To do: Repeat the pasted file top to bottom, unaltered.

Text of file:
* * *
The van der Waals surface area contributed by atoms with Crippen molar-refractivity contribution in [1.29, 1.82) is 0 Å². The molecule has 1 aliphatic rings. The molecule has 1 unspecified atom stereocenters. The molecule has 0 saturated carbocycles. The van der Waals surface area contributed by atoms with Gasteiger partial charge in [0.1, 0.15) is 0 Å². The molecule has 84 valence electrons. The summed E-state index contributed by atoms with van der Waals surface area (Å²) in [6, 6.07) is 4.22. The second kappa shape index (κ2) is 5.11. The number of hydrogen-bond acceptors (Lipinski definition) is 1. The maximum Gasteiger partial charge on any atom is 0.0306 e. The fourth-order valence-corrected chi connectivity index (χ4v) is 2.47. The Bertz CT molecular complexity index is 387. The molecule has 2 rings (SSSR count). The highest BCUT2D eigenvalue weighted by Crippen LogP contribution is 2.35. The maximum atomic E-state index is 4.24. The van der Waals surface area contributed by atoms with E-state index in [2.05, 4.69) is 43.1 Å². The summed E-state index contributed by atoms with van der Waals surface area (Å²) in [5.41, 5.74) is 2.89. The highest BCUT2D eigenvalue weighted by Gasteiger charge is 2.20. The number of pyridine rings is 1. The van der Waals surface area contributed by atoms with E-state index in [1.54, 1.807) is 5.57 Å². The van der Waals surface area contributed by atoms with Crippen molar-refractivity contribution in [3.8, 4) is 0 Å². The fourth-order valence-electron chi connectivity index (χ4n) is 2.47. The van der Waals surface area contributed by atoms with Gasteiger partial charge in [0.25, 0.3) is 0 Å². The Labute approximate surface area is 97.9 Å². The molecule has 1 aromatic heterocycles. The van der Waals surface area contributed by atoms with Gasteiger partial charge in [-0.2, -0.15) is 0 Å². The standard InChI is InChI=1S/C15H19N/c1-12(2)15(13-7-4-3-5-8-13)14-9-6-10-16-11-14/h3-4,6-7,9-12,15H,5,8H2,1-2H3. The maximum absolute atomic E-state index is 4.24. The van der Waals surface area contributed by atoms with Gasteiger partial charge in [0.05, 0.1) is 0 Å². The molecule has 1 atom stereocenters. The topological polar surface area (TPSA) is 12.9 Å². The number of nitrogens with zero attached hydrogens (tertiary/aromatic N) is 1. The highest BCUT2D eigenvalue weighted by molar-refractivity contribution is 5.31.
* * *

The van der Waals surface area contributed by atoms with Crippen molar-refractivity contribution in [1.29, 1.82) is 0 Å². The molecule has 1 aliphatic rings. The molecule has 1 unspecified atom stereocenters. The molecule has 0 saturated carbocycles. The van der Waals surface area contributed by atoms with Gasteiger partial charge in [0.1, 0.15) is 0 Å². The molecule has 84 valence electrons. The summed E-state index contributed by atoms with van der Waals surface area (Å²) in [6, 6.07) is 4.22. The second kappa shape index (κ2) is 5.11. The number of hydrogen-bond acceptors (Lipinski definition) is 1. The maximum Gasteiger partial charge on any atom is 0.0306 e. The fourth-order valence-corrected chi connectivity index (χ4v) is 2.47. The Bertz CT molecular complexity index is 387. The molecule has 2 rings (SSSR count). The highest BCUT2D eigenvalue weighted by Crippen LogP contribution is 2.35. The maximum atomic E-state index is 4.24. The van der Waals surface area contributed by atoms with E-state index in [2.05, 4.69) is 43.1 Å². The summed E-state index contributed by atoms with van der Waals surface area (Å²) in [5.41, 5.74) is 2.89. The highest BCUT2D eigenvalue weighted by Gasteiger charge is 2.20. The number of pyridine rings is 1. The van der Waals surface area contributed by atoms with E-state index in [1.54, 1.807) is 5.57 Å². The van der Waals surface area contributed by atoms with Crippen molar-refractivity contribution in [3.8, 4) is 0 Å². The fourth-order valence-electron chi connectivity index (χ4n) is 2.47. The van der Waals surface area contributed by atoms with Gasteiger partial charge in [0.25, 0.3) is 0 Å². The Labute approximate surface area is 97.9 Å². The molecule has 1 aromatic heterocycles. The van der Waals surface area contributed by atoms with Gasteiger partial charge in [-0.2, -0.15) is 0 Å². The standard InChI is InChI=1S/C15H19N/c1-12(2)15(13-7-4-3-5-8-13)14-9-6-10-16-11-14/h3-4,6-7,9-12,15H,5,8H2,1-2H3. The maximum absolute atomic E-state index is 4.24. The van der Waals surface area contributed by atoms with Gasteiger partial charge in [0.05, 0.1) is 0 Å². The molecule has 1 atom stereocenters. The topological polar surface area (TPSA) is 12.9 Å². The number of nitrogens with zero attached hydrogens (tertiary/aromatic N) is 1. The highest BCUT2D eigenvalue weighted by molar-refractivity contribution is 5.31.